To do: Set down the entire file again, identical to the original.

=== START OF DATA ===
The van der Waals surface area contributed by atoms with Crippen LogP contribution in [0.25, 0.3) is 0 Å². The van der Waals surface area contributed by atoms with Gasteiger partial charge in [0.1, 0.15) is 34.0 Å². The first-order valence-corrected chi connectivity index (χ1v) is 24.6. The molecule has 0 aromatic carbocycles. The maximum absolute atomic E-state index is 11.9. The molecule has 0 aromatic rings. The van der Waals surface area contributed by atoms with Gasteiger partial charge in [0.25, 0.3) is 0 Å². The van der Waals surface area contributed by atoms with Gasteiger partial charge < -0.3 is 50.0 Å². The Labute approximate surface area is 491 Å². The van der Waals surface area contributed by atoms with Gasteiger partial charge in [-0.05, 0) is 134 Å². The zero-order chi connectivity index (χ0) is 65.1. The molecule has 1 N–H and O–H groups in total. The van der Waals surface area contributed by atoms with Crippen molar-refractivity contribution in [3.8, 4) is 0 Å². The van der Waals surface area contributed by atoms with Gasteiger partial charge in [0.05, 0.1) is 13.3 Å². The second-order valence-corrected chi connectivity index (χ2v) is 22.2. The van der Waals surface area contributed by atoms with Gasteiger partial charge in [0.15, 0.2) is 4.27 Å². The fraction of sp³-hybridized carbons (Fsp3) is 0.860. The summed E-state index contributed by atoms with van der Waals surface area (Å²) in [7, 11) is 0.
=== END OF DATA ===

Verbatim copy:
The van der Waals surface area contributed by atoms with Crippen LogP contribution in [0.25, 0.3) is 0 Å². The van der Waals surface area contributed by atoms with Gasteiger partial charge in [0.1, 0.15) is 34.0 Å². The first-order valence-corrected chi connectivity index (χ1v) is 24.6. The molecule has 0 aromatic carbocycles. The maximum absolute atomic E-state index is 11.9. The molecule has 0 aromatic rings. The van der Waals surface area contributed by atoms with Gasteiger partial charge in [0.25, 0.3) is 0 Å². The van der Waals surface area contributed by atoms with Gasteiger partial charge < -0.3 is 50.0 Å². The Labute approximate surface area is 491 Å². The van der Waals surface area contributed by atoms with Gasteiger partial charge in [-0.05, 0) is 134 Å². The zero-order chi connectivity index (χ0) is 65.1. The molecule has 1 N–H and O–H groups in total. The van der Waals surface area contributed by atoms with Crippen molar-refractivity contribution in [3.8, 4) is 0 Å². The van der Waals surface area contributed by atoms with Gasteiger partial charge in [0.05, 0.1) is 13.3 Å². The second-order valence-corrected chi connectivity index (χ2v) is 22.2. The van der Waals surface area contributed by atoms with Gasteiger partial charge in [0.15, 0.2) is 4.27 Å². The fraction of sp³-hybridized carbons (Fsp3) is 0.860. The summed E-state index contributed by atoms with van der Waals surface area (Å²) in [7, 11) is 0.